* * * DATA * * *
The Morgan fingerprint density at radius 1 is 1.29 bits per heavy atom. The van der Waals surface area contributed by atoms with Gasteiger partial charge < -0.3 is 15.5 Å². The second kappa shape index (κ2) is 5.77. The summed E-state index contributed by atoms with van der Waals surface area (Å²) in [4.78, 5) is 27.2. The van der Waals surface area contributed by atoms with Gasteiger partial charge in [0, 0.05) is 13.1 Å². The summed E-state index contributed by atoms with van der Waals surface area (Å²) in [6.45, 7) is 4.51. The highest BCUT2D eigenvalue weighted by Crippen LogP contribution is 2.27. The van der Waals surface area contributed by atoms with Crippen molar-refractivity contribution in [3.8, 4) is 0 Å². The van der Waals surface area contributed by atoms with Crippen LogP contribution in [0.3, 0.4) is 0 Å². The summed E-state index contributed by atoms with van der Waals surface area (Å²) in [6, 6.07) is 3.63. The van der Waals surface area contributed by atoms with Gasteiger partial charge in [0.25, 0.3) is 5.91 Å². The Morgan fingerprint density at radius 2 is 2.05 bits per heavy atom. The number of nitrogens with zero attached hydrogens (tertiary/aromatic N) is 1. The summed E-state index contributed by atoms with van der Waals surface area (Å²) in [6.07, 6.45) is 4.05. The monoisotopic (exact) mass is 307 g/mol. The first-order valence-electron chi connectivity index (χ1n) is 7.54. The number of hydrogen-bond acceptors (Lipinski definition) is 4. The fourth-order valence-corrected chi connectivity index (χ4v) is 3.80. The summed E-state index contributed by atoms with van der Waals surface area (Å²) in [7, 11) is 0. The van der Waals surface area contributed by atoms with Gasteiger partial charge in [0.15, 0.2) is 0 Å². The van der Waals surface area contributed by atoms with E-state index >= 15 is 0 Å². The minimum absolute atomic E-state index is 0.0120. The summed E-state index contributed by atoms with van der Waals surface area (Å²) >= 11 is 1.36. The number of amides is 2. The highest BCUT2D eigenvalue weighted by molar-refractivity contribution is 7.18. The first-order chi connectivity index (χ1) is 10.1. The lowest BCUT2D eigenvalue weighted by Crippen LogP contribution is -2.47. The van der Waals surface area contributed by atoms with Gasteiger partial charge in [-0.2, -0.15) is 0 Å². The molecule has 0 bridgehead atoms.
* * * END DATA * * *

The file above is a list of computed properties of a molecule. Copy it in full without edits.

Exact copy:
The Morgan fingerprint density at radius 1 is 1.29 bits per heavy atom. The van der Waals surface area contributed by atoms with Gasteiger partial charge < -0.3 is 15.5 Å². The second kappa shape index (κ2) is 5.77. The summed E-state index contributed by atoms with van der Waals surface area (Å²) in [4.78, 5) is 27.2. The van der Waals surface area contributed by atoms with Gasteiger partial charge in [0, 0.05) is 13.1 Å². The summed E-state index contributed by atoms with van der Waals surface area (Å²) in [6.45, 7) is 4.51. The highest BCUT2D eigenvalue weighted by Crippen LogP contribution is 2.27. The van der Waals surface area contributed by atoms with Crippen molar-refractivity contribution in [3.8, 4) is 0 Å². The van der Waals surface area contributed by atoms with Crippen LogP contribution in [0.3, 0.4) is 0 Å². The summed E-state index contributed by atoms with van der Waals surface area (Å²) in [6, 6.07) is 3.63. The van der Waals surface area contributed by atoms with Gasteiger partial charge in [0.25, 0.3) is 5.91 Å². The Morgan fingerprint density at radius 2 is 2.05 bits per heavy atom. The number of nitrogens with zero attached hydrogens (tertiary/aromatic N) is 1. The summed E-state index contributed by atoms with van der Waals surface area (Å²) in [6.07, 6.45) is 4.05. The monoisotopic (exact) mass is 307 g/mol. The first-order valence-electron chi connectivity index (χ1n) is 7.54. The number of hydrogen-bond acceptors (Lipinski definition) is 4. The fourth-order valence-corrected chi connectivity index (χ4v) is 3.80. The summed E-state index contributed by atoms with van der Waals surface area (Å²) in [7, 11) is 0. The van der Waals surface area contributed by atoms with Gasteiger partial charge in [0.15, 0.2) is 0 Å². The van der Waals surface area contributed by atoms with E-state index >= 15 is 0 Å². The minimum absolute atomic E-state index is 0.0120. The summed E-state index contributed by atoms with van der Waals surface area (Å²) >= 11 is 1.36. The number of amides is 2. The highest BCUT2D eigenvalue weighted by molar-refractivity contribution is 7.18. The first-order chi connectivity index (χ1) is 10.1. The lowest BCUT2D eigenvalue weighted by Crippen LogP contribution is -2.47. The van der Waals surface area contributed by atoms with Gasteiger partial charge in [-0.2, -0.15) is 0 Å². The molecule has 0 bridgehead atoms.